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TRENDS AFFECTING THE FUTURE OF MISSISSIPPI
Speech by Darryl R. Francis, President,
Federal Reserve Bank of St« Louis to
Mississippi Economic Council,
April 5> 19^6
I have looked forward to this opportunity to again
visit Jackson and renew acquaintances with numerous bankers
and other friends in the state*

It is an added pleasure to

discuss with you the topic which I have been assigned, namely,
"Trends Affecting the Future of Mississippi/1
Many of you can recall the early post-World War

H

years vhen the Federal Reserve Bank of St. Louis, under the
leadership of Chester Davis, cooperated with the Federal
Reserve Bank of Atlanta, the Mississippi Bankers Association,
Mississippi State University and others in several series of
meetings across the state. These meetings were designed to
promote greater efficiency in the use of agricultural resources.
Evidence indicates that this objective has been achieved.

The

growing efficiency of agriculture in the state is shown by
numerous measures including output per farm, number of workers
in agriculture, and net income per farm.
Following this success in one segment of the state's
economy it thus seems appropriate that the economic leadership,
represented by you people, take on and pursue the task of
analyzing other sectors of the statefs economy and adopting
programs which will contribute to greater efficiency in
resource use and production on a broad front*




It is this task

- 2 <
*
of tcr&tV&inQ wrrv e£fectlv« «e®r>cff$ta <lcrveiov>i»rit px^cisuw
that I ish&il ccrafj0itfc npoo ±n tfcia 5'$<m&&ion* I can 8£$ttr#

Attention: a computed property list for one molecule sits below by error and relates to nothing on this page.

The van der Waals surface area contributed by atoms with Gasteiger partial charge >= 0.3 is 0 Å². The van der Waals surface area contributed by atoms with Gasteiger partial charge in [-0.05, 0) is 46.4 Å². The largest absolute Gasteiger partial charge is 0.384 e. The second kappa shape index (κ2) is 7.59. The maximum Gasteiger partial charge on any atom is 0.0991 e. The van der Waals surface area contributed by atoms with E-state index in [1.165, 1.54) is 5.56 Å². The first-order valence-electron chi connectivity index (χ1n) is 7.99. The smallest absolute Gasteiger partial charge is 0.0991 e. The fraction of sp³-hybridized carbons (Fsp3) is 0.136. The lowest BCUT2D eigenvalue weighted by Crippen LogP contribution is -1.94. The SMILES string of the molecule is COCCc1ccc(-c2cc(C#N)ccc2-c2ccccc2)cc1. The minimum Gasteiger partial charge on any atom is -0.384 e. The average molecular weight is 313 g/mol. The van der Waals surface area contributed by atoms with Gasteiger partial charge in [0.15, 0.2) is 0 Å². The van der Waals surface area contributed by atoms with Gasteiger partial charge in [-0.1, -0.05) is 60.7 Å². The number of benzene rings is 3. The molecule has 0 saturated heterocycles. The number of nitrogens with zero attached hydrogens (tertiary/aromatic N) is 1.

ym that the l^or&l R&aervo Bank of St* loiilff romix& vitally
ii&^atod in tfucb prccprcaw along vith ita major Ftedemt
fieflGWO Suites* ««pofn»ijbilltleo of achieving reaacraMLa priaa
stability & < &i£h ei^lo^aat in t&e nation*
&$
*Tfere® at*>pa aso involved in ay imalyaia of oaonoaio
activity In tfea atote* !fe& ftxat acottw ocmlata of aema
ger^rni inaioatara of $ha «urrent level of activity *n Va»
stata ccqparoA to the ne&lcnaS nwrciso* She

«0<?OT4

aoeiiaa

provides OQM ifflsrapffcttv* ljy i«u!*eating tron£a la fc^ad
insured of activity, a$a tha %M%% aoetton V|3& lacladJ a
&aro tfatanat! ana3#a£» of «pooifle grcartfe #3?oa$% FrQ» thaw
analyses I feaw A#v&3<$oA a eoscludtBg ^tat^t^Dt cnst&itrtne
tbo w & and strong fw*uraa of tt»a atate'e &?outft p&tftom*
At tbe ootaat I %&$&% state* not aa an apology*
t^rt ai**p3y a *t&te&ant of faat- that two analysts coalA
raadlSy dwar $ilta dtftV^«ot aaft oanfllottU^g; concl»*loaa
In xtegesQ. to acoao™ic coaaittoas In maalaalnpU Moat street
wussg^arlaowa «?f the fe>i$ saaaaaraa of activity with t&& n&fctjmal
aycrctgo »ho» the atate ao^lna in a poor seoonS* On tfca ot&er
jfeMid^ % cc^perlaoa of r^omst gro^t^ tran4Sj as J ta^ ^ e in
tiK? eeedftf afcagjB of tfeia *^porfc- e!30B$ tfto stnta saa&ing graot
at^i<3a* 2*l4£iw to tlio n*&lon« fw?$lmmm®M acsae of tfco




- 3 specific analyses in the third portion of this discussion
reveal a very promising outlook for growth.
A look at the stated current situation reveals that
a sizeable gap remains to be closed if the state is to reach
the average for the nation in most areas of activity•

In I965

per capita income in Mississippi averaged $1,559 compared to
$2,781 in the nation. Such income in the state was only 56
per cent of the national average* Similarly, average hourly
earnings of production workers in manufacturing were well
below the national level, averaging only $1*69, or 69 per cent
of the national average. Value added per man~hour in manufacturing of §k*7Q was only 62 per cent of the national level,
Numerous other broad measures of economic activity
similarly show the state lagging the nation. In I965 only
32 per cent of the state*s popxtLation was employed, eon^ared
to 38 per cent in the nation. A smaller per cent of the